In my freshman year at Lee I recognized that we churchy types were encouraged to love sinners but only so long as we believed they might be converts. If they chose to reject our beliefs we felt justified in writing them off. We were relieved of the guilt of having their blood on our hands when we arrived at the gate of heaven. How unloving is that?!!

    Liked by 1 person

    • jesuswithoutbaggage says:

      Hi Sarah, did you attend Lee University in Cleveland? If so, what years? That’s where I received my B.A. degree in 1976.

      From my own experience, I am certainly familiar with the attitude of loving people in order to win them; but if they do not convert just go on to the next person instead of having a relationship. You are right, the idea was, ‘I warned them and now their going to hell is on them. I did my job.’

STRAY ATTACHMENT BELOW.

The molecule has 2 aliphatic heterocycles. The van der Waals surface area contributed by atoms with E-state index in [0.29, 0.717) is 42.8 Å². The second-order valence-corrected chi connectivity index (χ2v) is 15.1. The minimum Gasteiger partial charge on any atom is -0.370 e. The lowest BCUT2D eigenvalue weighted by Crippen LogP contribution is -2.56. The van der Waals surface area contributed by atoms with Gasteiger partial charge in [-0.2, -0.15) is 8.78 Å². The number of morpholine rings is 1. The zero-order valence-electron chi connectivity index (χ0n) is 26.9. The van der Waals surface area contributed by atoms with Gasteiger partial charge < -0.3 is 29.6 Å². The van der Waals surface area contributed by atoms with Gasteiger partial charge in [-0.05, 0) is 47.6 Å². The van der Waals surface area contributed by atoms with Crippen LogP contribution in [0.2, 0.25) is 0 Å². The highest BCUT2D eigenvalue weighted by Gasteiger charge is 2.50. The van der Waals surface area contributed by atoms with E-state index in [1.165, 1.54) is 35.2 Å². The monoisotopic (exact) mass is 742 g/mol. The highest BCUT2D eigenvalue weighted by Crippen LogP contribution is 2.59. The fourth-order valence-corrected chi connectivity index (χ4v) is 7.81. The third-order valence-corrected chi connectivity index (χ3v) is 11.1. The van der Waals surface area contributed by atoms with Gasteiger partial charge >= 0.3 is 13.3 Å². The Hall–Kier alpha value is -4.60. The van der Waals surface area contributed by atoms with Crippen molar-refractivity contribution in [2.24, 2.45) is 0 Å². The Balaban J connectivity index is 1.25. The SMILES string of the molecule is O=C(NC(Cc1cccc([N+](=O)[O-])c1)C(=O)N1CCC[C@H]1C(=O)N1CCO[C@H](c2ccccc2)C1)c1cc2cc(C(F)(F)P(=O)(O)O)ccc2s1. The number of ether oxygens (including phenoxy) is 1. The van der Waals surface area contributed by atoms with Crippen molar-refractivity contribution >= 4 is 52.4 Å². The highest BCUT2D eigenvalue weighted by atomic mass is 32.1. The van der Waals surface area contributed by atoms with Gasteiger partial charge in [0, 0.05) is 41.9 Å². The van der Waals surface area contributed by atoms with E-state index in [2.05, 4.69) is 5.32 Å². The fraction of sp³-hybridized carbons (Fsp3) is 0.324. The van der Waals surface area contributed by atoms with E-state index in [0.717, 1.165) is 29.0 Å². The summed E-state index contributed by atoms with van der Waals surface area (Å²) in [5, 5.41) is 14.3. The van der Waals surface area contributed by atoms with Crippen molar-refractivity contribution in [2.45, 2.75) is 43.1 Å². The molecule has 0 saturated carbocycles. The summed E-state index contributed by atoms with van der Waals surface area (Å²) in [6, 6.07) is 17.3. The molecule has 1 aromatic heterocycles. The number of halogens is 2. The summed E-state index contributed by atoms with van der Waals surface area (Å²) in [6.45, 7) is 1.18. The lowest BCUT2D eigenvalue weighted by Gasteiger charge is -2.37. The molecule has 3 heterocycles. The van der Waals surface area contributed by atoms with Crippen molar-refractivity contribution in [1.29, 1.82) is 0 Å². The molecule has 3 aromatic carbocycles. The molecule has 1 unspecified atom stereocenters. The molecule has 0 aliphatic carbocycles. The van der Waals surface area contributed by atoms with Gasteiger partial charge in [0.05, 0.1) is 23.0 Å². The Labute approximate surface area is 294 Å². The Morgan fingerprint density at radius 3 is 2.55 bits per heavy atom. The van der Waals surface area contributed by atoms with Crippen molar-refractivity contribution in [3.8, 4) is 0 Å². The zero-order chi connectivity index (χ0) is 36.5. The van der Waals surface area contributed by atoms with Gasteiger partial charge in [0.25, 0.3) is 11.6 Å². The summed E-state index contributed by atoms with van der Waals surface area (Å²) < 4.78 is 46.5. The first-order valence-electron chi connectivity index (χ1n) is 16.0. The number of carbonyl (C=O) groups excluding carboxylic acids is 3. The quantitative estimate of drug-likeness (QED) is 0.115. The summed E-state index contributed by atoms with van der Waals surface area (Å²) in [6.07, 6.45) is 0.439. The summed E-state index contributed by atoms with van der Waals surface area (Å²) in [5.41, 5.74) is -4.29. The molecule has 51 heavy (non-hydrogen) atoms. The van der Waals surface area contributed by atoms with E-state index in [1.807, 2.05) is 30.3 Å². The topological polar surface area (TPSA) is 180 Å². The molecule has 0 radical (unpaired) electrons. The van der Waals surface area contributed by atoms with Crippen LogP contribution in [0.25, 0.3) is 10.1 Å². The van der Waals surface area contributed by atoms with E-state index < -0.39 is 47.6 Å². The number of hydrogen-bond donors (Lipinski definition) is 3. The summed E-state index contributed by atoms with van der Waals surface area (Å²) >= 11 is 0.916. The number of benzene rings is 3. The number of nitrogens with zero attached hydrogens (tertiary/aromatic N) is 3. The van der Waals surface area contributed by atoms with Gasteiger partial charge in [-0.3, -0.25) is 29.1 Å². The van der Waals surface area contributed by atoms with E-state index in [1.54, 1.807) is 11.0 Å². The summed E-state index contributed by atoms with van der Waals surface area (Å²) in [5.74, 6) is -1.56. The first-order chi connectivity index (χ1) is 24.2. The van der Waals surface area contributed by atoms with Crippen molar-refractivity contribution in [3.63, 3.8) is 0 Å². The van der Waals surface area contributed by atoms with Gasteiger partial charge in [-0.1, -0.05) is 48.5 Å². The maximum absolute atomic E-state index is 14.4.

I am glad you brought this up because it is a very good illustration of the shallowness of ‘loving the sinner’ in the approach of some people; this is not love at all.


  19. Mark says:

    In the very early days I fell in with a group of militant “fundies”., and It was our (self-appointed) job to bring to light and expose the “rampant” sin in the Church…forget the world…we had to cleanse the Bride. We went far beyond fruit inspection.

    We had little groups that would actively pray against the Pastor or SS teachers if even (1) flaw was found amongst their doctrine or theology or their daily actions.
    If a member even missed a service he or she was deemed to be compromised in the word, or worse, a plant by satan to corrupt the true believers.. We openly called out and accused people of such…. How Arrogant we were.